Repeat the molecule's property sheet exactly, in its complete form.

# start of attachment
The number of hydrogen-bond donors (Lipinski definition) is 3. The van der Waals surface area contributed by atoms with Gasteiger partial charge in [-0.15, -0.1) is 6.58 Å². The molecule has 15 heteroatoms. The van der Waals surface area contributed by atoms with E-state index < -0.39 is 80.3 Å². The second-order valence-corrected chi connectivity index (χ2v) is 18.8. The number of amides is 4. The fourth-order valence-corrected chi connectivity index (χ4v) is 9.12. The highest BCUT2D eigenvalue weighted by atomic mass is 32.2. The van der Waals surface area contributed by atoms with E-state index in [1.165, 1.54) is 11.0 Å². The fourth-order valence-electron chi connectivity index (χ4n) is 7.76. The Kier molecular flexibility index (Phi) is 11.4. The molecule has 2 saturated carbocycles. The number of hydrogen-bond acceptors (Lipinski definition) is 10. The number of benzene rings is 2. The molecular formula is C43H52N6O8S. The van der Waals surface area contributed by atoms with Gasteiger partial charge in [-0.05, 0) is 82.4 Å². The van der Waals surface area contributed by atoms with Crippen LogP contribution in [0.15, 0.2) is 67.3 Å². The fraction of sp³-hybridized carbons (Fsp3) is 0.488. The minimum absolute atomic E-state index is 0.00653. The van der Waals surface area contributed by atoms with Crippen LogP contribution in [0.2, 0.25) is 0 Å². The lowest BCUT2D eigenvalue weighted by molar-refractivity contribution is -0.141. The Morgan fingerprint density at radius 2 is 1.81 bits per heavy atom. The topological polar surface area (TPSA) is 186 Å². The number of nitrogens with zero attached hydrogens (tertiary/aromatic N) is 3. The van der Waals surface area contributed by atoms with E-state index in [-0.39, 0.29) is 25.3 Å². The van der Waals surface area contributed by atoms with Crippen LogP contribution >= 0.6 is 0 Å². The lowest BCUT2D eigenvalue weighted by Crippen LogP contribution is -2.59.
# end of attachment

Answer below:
The number of hydrogen-bond donors (Lipinski definition) is 3. The van der Waals surface area contributed by atoms with Gasteiger partial charge in [-0.15, -0.1) is 6.58 Å². The molecule has 15 heteroatoms. The van der Waals surface area contributed by atoms with E-state index < -0.39 is 80.3 Å². The second-order valence-corrected chi connectivity index (χ2v) is 18.8. The number of amides is 4. The fourth-order valence-corrected chi connectivity index (χ4v) is 9.12. The highest BCUT2D eigenvalue weighted by atomic mass is 32.2. The van der Waals surface area contributed by atoms with E-state index in [1.165, 1.54) is 11.0 Å². The fourth-order valence-electron chi connectivity index (χ4n) is 7.76. The Kier molecular flexibility index (Phi) is 11.4. The molecule has 2 saturated carbocycles. The number of hydrogen-bond acceptors (Lipinski definition) is 10. The number of benzene rings is 2. The molecular formula is C43H52N6O8S. The van der Waals surface area contributed by atoms with Gasteiger partial charge in [-0.05, 0) is 82.4 Å². The van der Waals surface area contributed by atoms with Crippen LogP contribution in [0.15, 0.2) is 67.3 Å². The fraction of sp³-hybridized carbons (Fsp3) is 0.488. The minimum absolute atomic E-state index is 0.00653. The van der Waals surface area contributed by atoms with Crippen LogP contribution in [0.2, 0.25) is 0 Å². The lowest BCUT2D eigenvalue weighted by molar-refractivity contribution is -0.141. The Morgan fingerprint density at radius 2 is 1.81 bits per heavy atom. The topological polar surface area (TPSA) is 186 Å². The number of nitrogens with zero attached hydrogens (tertiary/aromatic N) is 3. The van der Waals surface area contributed by atoms with E-state index in [-0.39, 0.29) is 25.3 Å². The van der Waals surface area contributed by atoms with Crippen LogP contribution >= 0.6 is 0 Å². The lowest BCUT2D eigenvalue weighted by Crippen LogP contribution is -2.59.